$10 Million Grant Enables Research on Gene-Guided Chemotherapy
Aug. 29, 2005 – Taking into account that each of us has unique physical characteristics partly determined by variations in our genes, pharmacogenetics researchers at Washington University School of Medicine in St. Louis are finding ways to personalize cancer treatments.
Their research program has now received a $10 million, five-year grant from the National Institutes of Health (NIH) to continue their innovative approach that began in 2001. At that time, a group of researchers at the University, led by Howard McLeod, Pharm.D., director of the Siteman Cancer Center Pharmacology Core, established a program that is part of the Pharmacogenetics Research Network, a nationwide collaboration of scientists supported by the NIH.
Pharmacogenetics seeks to make use of genetic information to guide medicinal therapies, and McLeod is a recognized leader in the field. McLeod's program, called CREATE (Comprehensive Research on Expressed Alleles in Therapeutic Evaluation), aims at using genetic information to predict how well anticancer therapies will work in different cancer patients.
"Pharmacogenetics has shown a great deal of promise for cancer treatment," says McLeod, professor of internal medicine, of genetics and of molecular biology and pharmacology. "Funding a center like ours at this high level is the NIH's way of trying to turn this promise into reality."
One step toward this reality was achieved recently when the Food and Drug Administration approved a genetic test to help guide the use of a standard cancer-treatment drug called Camptosar™. The work of McLeod and others identified a variation of a gene, UGT1A1, involved in the breakdown of Camptosar. The variant of UGT1A1 increases the toxicity of the drug, and patients with a copy of the variant are at risk of severe, even fatal toxic reactions to Camptosar. Physicians can now test for the genetic variant to help decide how best to treat cancer patients.
Importantly, Camptosar's effect in the body is mediated by several genes in addition to UGT1A1. For example, one gene produces an enzyme that converts the drug to a form 1,000 times more active. Other genes make enzymes that can oxidize and deactivate the drug. Still others are involved in Camptosar's transport into cells, where its ultimate target lies. Therefore, a combination of genetic markers may be the best strategy for determining individual response to the drug.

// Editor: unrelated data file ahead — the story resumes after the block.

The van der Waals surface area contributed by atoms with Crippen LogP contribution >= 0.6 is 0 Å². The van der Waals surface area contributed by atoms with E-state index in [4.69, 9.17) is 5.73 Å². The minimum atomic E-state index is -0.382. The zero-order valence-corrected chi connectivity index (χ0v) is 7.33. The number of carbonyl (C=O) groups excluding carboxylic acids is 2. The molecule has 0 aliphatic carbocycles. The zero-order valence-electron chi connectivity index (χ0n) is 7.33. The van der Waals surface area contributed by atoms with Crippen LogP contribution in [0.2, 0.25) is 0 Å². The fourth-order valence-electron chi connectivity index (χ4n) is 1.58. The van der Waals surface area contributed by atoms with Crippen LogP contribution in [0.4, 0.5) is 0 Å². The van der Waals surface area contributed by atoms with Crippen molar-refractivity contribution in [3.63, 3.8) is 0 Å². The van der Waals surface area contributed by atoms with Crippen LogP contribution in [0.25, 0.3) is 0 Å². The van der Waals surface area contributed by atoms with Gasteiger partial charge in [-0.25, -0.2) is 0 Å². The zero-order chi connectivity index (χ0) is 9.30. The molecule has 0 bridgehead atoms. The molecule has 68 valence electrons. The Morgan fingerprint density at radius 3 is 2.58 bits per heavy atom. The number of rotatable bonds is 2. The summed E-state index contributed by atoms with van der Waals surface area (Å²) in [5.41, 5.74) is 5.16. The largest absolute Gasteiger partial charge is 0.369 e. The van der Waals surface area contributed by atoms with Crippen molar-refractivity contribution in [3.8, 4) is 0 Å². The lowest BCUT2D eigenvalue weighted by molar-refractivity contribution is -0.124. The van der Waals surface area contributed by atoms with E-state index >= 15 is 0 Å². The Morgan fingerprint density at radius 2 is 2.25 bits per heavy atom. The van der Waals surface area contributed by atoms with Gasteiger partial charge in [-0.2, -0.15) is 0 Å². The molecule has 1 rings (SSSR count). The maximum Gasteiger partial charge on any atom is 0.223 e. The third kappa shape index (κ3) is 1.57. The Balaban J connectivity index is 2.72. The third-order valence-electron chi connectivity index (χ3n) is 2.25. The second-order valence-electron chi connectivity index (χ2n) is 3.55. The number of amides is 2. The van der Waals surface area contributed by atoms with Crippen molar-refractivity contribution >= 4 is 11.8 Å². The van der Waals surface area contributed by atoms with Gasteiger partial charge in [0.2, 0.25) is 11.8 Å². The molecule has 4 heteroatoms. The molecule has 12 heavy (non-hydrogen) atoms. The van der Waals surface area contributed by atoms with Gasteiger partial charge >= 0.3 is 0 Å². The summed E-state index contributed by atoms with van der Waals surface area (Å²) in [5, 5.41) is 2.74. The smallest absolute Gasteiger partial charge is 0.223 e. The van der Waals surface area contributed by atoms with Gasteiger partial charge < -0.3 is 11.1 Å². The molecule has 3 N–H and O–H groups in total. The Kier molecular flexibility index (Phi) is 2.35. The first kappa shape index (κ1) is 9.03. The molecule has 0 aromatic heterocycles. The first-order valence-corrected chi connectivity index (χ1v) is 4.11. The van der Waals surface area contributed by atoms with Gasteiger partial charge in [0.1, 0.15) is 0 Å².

For this reason, McLeod and his colleagues are investigating networks of genes that regulate how chemotherapeutic agents function in the body as they seek genetic variations that lead to medically relevant outcomes. As their studies progress, information gathered about multiple related genes goes to build representations of the webs of cellular components that control the way the drug works and is processed in the body.
This research provides a much more thorough understanding of individual reaction to chemotherapy and will allow physicians to optimize drug selection and drug dosing for each patient according to variations in pertinent genes. The research may also help identify new targets in tumor cells and in that way guide development of new chemotherapeutic agents. In addition, the approach can lead to information about how genes affect the toxicity of chemotherapeutic agents.
"Oncologists have seen that in some patients a certain drug will produce good tumor shrinkage with no side effects," McLeod says. "But they also see patients who have severe side effects with the same drug whose tumors continue growing. In individual patients, pharmacogenetics approaches can compare the profile of tumor genes with that of normal tissues with an eye toward maximizing killing of tumor cells and minimizing toxic effects in normal tissue."
Colon cancer has served as a model disease for the research group, but the principles they are uncovering have also been applied to prostate cancer, non-small-cell lung cancer, breast cancer and ovarian cancer.
"The concepts we are building are likely to lead to a situation where the anatomy of cancer becomes less important," McLeod says. "So we won't necessarily think about breast or colon or lung cancer. We'll think about the genetic foundation of each cancer and the resulting biological characteristics and choose an appropriate treatment."
The goal of the CREATE program—translation of genetic discoveries to clinical interventions—makes it an important facet of the University's BioMed 21 initiative, which is dedicated to using the latest knowledge of the human genetic blueprint to develop new ways to diagnose, treat and ultimately prevent a variety of common human diseases.
Last updated 8/29/05